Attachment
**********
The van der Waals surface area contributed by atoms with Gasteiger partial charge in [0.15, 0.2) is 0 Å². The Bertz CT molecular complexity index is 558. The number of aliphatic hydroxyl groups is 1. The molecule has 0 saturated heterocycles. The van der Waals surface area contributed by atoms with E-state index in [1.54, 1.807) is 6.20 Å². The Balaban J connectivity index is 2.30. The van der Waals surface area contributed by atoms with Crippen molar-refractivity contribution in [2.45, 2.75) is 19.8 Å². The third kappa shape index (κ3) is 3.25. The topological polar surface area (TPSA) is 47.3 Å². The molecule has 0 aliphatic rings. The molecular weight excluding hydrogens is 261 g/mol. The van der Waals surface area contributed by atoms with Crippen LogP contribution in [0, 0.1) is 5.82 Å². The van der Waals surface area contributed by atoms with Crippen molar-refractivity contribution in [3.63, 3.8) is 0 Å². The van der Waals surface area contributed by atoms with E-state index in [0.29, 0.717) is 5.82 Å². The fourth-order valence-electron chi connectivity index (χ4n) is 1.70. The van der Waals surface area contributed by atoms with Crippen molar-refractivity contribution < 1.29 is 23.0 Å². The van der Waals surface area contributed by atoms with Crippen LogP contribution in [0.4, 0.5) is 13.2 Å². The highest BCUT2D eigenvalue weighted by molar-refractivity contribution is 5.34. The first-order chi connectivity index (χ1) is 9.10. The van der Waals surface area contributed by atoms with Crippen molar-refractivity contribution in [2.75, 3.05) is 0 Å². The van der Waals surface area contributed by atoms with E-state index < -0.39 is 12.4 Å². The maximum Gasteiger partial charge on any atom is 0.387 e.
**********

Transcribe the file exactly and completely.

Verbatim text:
The van der Waals surface area contributed by atoms with Gasteiger partial charge in [0.15, 0.2) is 0 Å². The Bertz CT molecular complexity index is 558. The number of aliphatic hydroxyl groups is 1. The molecule has 0 saturated heterocycles. The van der Waals surface area contributed by atoms with E-state index in [1.54, 1.807) is 6.20 Å². The Balaban J connectivity index is 2.30. The van der Waals surface area contributed by atoms with Crippen molar-refractivity contribution in [2.45, 2.75) is 19.8 Å². The third kappa shape index (κ3) is 3.25. The topological polar surface area (TPSA) is 47.3 Å². The molecule has 0 aliphatic rings. The molecular weight excluding hydrogens is 261 g/mol. The van der Waals surface area contributed by atoms with Crippen LogP contribution in [0, 0.1) is 5.82 Å². The van der Waals surface area contributed by atoms with Crippen molar-refractivity contribution in [3.63, 3.8) is 0 Å². The van der Waals surface area contributed by atoms with E-state index in [0.29, 0.717) is 5.82 Å². The fourth-order valence-electron chi connectivity index (χ4n) is 1.70. The van der Waals surface area contributed by atoms with Crippen molar-refractivity contribution < 1.29 is 23.0 Å². The van der Waals surface area contributed by atoms with Crippen LogP contribution in [0.4, 0.5) is 13.2 Å². The highest BCUT2D eigenvalue weighted by molar-refractivity contribution is 5.34. The first-order chi connectivity index (χ1) is 9.10. The van der Waals surface area contributed by atoms with Crippen molar-refractivity contribution in [2.75, 3.05) is 0 Å². The van der Waals surface area contributed by atoms with E-state index < -0.39 is 12.4 Å². The maximum Gasteiger partial charge on any atom is 0.387 e.